ABSTRACT: BACKGROUND: Reported series of a distal pancreatectomy with celiac axis resection (DP-CAR) are either small or not adequately controlled. The aim of this analysis was to report a multicentre series of modified Appleby procedures with a comparison group to determine the relative operative risk. METHODS: Data were gathered through the American College of Surgeons-National Surgical Quality Improvement Program (ACS-NSQIP) Pancreatectomy Demonstration Project. Over 14 months, 822 patients underwent a distal pancreatectomy at 43 institutions. Twenty of these patients (2.4%) also underwent a celiac axis resection. DP-CAR patients were matched by age, gender, BMI, serum albumin, ASA class, gland texture, duct size and pathology to 172 patients undergoing DP alone. RESULTS: The majority of DP and DP-CAR patients had adenocarcinomas (61% and 60%). The median operative time for a DP alone was shorter than for a DP-CAR (207 versus 276 min, P < 0.01). Post-operative acute kidney injury (1% versus 10%, P < 0.03) and 30-day mortality were higher after a DP-CAR (1% versus 10%, P < 0.03). CONCLUSION: A distal pancreatectomy with celiac axis resection is associated with increased operative time, post-operative acute kidney injury and a 10% operative mortality. The decision to offer a modified Appleby procedure for a body of pancreas tumour should be made with full disclosure of the increased risks.

6 Article Does Pancreatic Stump Closure Method Influence Distal Pancreatectomy Outcomes? 2015

Ceppa, Eugene P / McCurdy, Robert M / Becerra, David C / Kilbane, E Molly / Zyromski, Nicholas J / Nakeeb, Attila / Schmidt, C Max / Lillemoe, Keith D / Pitt, Henry A / House, Michael G. ·Department of Surgery, Indiana University School of Medicine, 545 Barnhill Dr, EH 541, Indianapolis, IN, 46202, USA, eceppa@iupui.edu. ·J Gastrointest Surg · Pubmed #25903852.

ABSTRACT: BACKGROUND: Pancreatic fistula remains the primary source of morbidity following distal pancreatectomy. Previous studies have reported specific methods of parenchymal transection/stump sealing in an effort to decrease the pancreatic fistula rate with highly variable results. The aim of this study was to determine postoperative outcomes following various pancreatic stump-sealing methods. STUDY DESIGN: All cases of distal pancreatectomy were reviewed at a single institution between January 2008 and June 2011 and were monitored with complete 30-day outcomes through ACS-NSQIP. Pancreatic stump-sealing method was used to create three operation groups (suture, staple, or saline-linked radiofrequency). Two- and three-way statistical analyses were performed among the operation groups. RESULTS: Two hundred three patients underwent distal pancreatectomy. The most common diagnoses included chronic pancreatitis, adenocarcinoma, and IPMN. The suture, staple, and SLRF groups included 90 (44%), 61 (30%), and 52 (26%) patients, respectively. Overall complications (range 31-38%) and pancreatic fistula (range 25-26%) were similar with each pancreatic closure technique. Operative technique was not associated with an increased need for postoperative interventions or hospital readmission. CONCLUSIONS: Postoperative outcomes after distal pancreatectomy are unaffected by the use of SLRF sealing of the pancreatic stump when compared to traditional suture or reinforced stapling techniques.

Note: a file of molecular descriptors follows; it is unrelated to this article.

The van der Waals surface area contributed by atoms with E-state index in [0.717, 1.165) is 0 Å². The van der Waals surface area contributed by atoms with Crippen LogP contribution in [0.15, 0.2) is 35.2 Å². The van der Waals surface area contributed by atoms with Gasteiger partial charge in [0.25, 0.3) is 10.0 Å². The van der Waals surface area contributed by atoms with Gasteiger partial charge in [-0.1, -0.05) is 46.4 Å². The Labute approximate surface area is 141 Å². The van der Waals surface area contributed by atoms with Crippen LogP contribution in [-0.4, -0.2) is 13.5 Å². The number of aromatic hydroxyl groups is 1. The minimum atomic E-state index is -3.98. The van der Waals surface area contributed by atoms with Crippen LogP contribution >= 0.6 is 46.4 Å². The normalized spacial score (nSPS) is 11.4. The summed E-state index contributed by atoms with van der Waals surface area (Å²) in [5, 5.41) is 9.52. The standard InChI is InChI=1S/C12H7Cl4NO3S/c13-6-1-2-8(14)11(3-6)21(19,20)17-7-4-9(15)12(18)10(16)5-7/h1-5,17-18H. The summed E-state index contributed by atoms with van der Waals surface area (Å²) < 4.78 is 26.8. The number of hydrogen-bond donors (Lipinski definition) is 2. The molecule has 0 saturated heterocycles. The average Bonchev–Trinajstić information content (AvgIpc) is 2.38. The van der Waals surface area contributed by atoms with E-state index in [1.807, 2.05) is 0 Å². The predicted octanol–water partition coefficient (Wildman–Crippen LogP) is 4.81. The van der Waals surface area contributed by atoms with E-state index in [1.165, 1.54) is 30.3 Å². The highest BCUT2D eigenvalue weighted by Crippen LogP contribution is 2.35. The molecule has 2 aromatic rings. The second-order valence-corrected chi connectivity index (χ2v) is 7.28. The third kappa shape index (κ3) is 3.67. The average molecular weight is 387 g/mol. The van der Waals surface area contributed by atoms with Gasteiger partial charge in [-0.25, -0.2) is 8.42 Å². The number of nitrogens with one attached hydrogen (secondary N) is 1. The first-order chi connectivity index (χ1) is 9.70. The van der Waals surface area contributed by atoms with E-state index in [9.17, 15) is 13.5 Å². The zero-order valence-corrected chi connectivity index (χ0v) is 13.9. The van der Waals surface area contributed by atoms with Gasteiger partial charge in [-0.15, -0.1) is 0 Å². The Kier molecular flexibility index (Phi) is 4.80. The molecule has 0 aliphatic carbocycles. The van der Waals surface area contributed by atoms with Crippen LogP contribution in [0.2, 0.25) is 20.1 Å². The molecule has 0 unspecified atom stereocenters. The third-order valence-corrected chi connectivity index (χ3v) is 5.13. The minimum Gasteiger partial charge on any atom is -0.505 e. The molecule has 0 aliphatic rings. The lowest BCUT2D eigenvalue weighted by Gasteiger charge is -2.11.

7 Article Low drain fluid amylase predicts absence of pancreatic fistula following pancreatectomy. 2014

Lee, Christina W / Pitt, Henry A / Riall, Taylor S / Ronnekleiv-Kelly, Sean S / Israel, Jacqueline S / Leverson, Glen E / Parmar, Abhishek D / Kilbane, E Molly / Hall, Bruce L / Weber, Sharon M. ·Department of Surgery, University of Wisconsin School of Medicine and Public Health, 600 Highland Avenue, Madison, WI, 53792, USA. ·J Gastrointest Surg · Pubmed #25112411.

ABSTRACT: INTRODUCTION: Improvements in the ability to predict pancreatic fistula could enhance patient outcomes. Previous studies demonstrate that drain fluid amylase on postoperative day 1 (DFA1) is predictive of pancreatic fistula. We sought to assess the accuracy of DFA1 and to identify a reliable DFA1 threshold under which pancreatic fistula is ruled out. METHODS: Patients undergoing pancreatic resection from November 1, 2011 to December 31, 2012 were selected from the American College of Surgeons-National Surgical Quality Improvement Program Pancreatectomy Demonstration Project database. Pancreatic fistula was defined as drainage of amylase-rich fluid with drain continuation >7 days, percutaneous drainage, or reoperation for a pancreatic fluid collection. Univariate and multi-variable regression models were utilized to identify factors predictive of pancreatic fistula. RESULTS: DFA1 was recorded in 536 of 2,805 patients who underwent pancreatic resection, including pancreaticoduodenectomy (n = 380), distal pancreatectomy (n = 140), and enucleation (n = 16). Pancreatic fistula occurred in 92/536 (17.2%) patients. DFA1, increased body mass index, small pancreatic duct size, and soft texture were associated with fistula (p < 0.05). A DFA1 cutoff value of <90 U/L demonstrated the highest negative predictive value of 98.2%. Receiver operating characteristic (ROC) curve confirmed the predictive relationship of DFA1 and pancreatic fistula. CONCLUSION: Low DFA1 predicts the absence of a pancreatic fistula. In patients with DFA1 < 90 U/L, early drain removal is advisable.